January 18, 2022

County may cut pay of treasurer

MACHIAS — In a surprise move, Washington County commissioners have recommended changing the county treasurer’s position from an elected to an appointed office, and are proposing that the present treasurer’s annual salary be cut from $15,000 to $2,500.

In addition, commissioners also want to hire a full-time assistant bookkeeper to work in the treasurer’s office. The bookkeeper, under the commissioners’ plan, would earn $12,500 a year and work under the supervision of the commissioners and not the treasurer.

County Clerk Evangeline Hussey pointed out Friday that the commissioners’ recommendations, although approved by Tom Brennan and Preston Smith on Thursday, were not final. They were being sent to Rep. Theone Look, R-Jonesboro, for review by the county’s legislative delegation. Commission Chairman Robert J. Gillis Jr. did not attend the meeting.

Unless approved by the delegation, Theresa Geel, in her first year as treasurer, will continue to perform her duties full-time and at full salary. To change the treasurer’s post from an elected to an appointed position will require referendum passage by registered county voters.

Geel has waged an uphill battle with commissioners over the performance of her job. She began the year as a $7,500 a-year, part-time treasurer. Commissioners agreed in May to make the position full-time on a 75-day trial period after Geel argued she needed more time to meet the job’s requirements and other conditions placed on her by commissioners.

Geel said Friday that she is producing regular monthly financial reports, has paid outstanding or overdue bills and has brought the county’s vouchers up-to-date. Commissioners, however, argue that job deficiencies continue to exist.

Among the more embarrassing incidents to surface recently involved a Washington County deputy whose check from the county for $8.80 in personal expenses was rejected for insufficient funds two weeks ago at the Ellsworth branch of Machias Savings Bank.

Geel explained that she missed making a deposit before the bank closed “by about four or five minutes” that day. The county’s accounts are with the Machias office of MSB. When the deputy tried to cash the check, the account drew a red flag and the check was not honored, Geel said.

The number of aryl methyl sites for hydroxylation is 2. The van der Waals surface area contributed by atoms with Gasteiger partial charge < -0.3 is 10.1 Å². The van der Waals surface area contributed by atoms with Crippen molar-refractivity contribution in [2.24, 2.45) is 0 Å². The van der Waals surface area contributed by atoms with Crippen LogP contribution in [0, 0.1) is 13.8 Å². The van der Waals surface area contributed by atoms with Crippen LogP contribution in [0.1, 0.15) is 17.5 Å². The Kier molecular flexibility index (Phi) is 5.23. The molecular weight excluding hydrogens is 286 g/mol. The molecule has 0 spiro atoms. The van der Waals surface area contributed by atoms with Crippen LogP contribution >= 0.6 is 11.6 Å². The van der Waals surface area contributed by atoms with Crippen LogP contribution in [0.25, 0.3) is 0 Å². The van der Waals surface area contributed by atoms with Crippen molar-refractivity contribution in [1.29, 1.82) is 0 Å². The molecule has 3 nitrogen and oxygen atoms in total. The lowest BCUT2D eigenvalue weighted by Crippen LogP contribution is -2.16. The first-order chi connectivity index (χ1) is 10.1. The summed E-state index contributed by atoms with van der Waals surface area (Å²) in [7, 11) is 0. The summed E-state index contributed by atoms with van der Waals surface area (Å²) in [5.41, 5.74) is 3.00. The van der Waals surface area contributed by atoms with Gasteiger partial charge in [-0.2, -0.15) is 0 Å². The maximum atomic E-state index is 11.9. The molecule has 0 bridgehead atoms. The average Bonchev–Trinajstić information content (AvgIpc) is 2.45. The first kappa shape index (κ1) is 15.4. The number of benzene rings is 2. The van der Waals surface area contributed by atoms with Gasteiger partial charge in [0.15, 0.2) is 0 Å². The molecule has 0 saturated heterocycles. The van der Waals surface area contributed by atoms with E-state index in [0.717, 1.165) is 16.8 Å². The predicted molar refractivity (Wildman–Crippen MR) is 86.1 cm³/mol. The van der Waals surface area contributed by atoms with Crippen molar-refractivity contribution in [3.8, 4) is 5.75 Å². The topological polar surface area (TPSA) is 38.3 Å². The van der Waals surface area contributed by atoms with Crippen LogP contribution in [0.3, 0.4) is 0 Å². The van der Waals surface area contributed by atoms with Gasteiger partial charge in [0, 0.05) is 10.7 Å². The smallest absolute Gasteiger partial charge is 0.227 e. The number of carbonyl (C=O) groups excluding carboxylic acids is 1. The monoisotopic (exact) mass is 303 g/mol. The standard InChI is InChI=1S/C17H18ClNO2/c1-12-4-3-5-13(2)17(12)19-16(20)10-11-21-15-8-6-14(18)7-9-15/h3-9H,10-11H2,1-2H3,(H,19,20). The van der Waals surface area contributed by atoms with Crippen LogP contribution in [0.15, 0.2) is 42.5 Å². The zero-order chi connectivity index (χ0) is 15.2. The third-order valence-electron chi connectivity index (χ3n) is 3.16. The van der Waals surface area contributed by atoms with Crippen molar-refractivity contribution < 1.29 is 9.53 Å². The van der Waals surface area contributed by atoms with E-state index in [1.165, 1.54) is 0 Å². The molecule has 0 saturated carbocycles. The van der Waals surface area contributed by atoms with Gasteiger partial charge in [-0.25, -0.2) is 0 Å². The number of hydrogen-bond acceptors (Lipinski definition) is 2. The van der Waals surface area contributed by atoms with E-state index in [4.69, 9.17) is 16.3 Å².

Several county offices received their monthly telephone bills, Friday, to find unpaid balances and late charges assessed to their offices. Thelma Grant, registrar of probate, attached a note to commissioners with her copy of the bill. The note made it clear that “any late charges can come from her (Geel’s) account, not mine,” Grant said.

Geel, meanwhile, said the county’s telephone bills were paid and speculated that payments crossed with the billings. “We may have missed their billing deadline,” she added.

According to a statement signed and submitted by Geel to commissioners, the county has paid a total of $577.88 in late fees since the beginning of the year. Of that, $308 was paid to New England Telephone.

Commissioners also were critical of a Maine State Retirement System audit dated Sept. 3. According to audit supervisor Herb Colson, the review was conducted “to ascertain why (the county) is very late” submitting its monthly payroll reports and employee-employer contributions to the state.

Colson stated that, when the audit began on May 9, monthly payroll reports had not been submitted since November, 1990. According to Colson, these reports are now current through June, 1991. July’s reports and payments, however, had not been received and were 19 days late as of Sept. 3.

“I have found in conversation with Ms. Geel that she feels she has no direct supervisor and had no task statement with completion dates for each month’s work,” Colson wrote. “I believe these are the major problems with the MSRS reports not being completed and mailed in time.”

Colson said earlier that one of the audit’s goals was to train Geel on completing and reconciling the various reports, payments and forms she is required to submit to the state.

Geel pointed out that the audit went back to 1988, and covered three years in which she did not serve as treasurer.

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